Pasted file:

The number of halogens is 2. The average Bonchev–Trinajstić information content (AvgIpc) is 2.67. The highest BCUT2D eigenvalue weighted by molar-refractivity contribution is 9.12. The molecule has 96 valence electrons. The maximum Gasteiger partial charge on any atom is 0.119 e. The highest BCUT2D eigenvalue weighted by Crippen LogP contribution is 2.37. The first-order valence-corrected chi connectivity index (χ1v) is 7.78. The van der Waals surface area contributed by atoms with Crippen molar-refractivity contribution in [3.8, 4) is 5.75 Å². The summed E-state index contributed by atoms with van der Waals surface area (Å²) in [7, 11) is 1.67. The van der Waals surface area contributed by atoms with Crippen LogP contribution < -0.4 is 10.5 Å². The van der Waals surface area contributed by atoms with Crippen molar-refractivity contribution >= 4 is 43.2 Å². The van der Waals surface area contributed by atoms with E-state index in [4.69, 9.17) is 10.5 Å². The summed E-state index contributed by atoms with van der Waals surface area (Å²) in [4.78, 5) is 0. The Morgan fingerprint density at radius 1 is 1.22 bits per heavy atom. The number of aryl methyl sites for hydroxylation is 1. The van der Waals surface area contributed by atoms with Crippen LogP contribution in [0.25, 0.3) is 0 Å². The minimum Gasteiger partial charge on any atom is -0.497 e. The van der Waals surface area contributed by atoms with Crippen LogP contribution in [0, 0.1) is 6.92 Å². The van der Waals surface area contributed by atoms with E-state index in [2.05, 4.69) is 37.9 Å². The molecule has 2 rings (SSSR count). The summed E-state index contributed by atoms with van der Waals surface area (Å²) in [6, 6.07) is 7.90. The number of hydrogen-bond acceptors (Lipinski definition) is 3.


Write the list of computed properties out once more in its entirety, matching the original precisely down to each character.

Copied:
The number of halogens is 2. The average Bonchev–Trinajstić information content (AvgIpc) is 2.67. The highest BCUT2D eigenvalue weighted by molar-refractivity contribution is 9.12. The molecule has 96 valence electrons. The maximum Gasteiger partial charge on any atom is 0.119 e. The highest BCUT2D eigenvalue weighted by Crippen LogP contribution is 2.37. The first-order valence-corrected chi connectivity index (χ1v) is 7.78. The van der Waals surface area contributed by atoms with Crippen molar-refractivity contribution in [3.8, 4) is 5.75 Å². The summed E-state index contributed by atoms with van der Waals surface area (Å²) in [7, 11) is 1.67. The van der Waals surface area contributed by atoms with Crippen LogP contribution < -0.4 is 10.5 Å². The van der Waals surface area contributed by atoms with Crippen molar-refractivity contribution >= 4 is 43.2 Å². The van der Waals surface area contributed by atoms with E-state index in [4.69, 9.17) is 10.5 Å². The summed E-state index contributed by atoms with van der Waals surface area (Å²) in [4.78, 5) is 0. The Morgan fingerprint density at radius 1 is 1.22 bits per heavy atom. The number of aryl methyl sites for hydroxylation is 1. The van der Waals surface area contributed by atoms with Crippen LogP contribution in [0.25, 0.3) is 0 Å². The minimum Gasteiger partial charge on any atom is -0.497 e. The van der Waals surface area contributed by atoms with Crippen LogP contribution in [0, 0.1) is 6.92 Å². The van der Waals surface area contributed by atoms with E-state index in [2.05, 4.69) is 37.9 Å². The molecule has 2 rings (SSSR count). The summed E-state index contributed by atoms with van der Waals surface area (Å²) in [6, 6.07) is 7.90. The number of hydrogen-bond acceptors (Lipinski definition) is 3.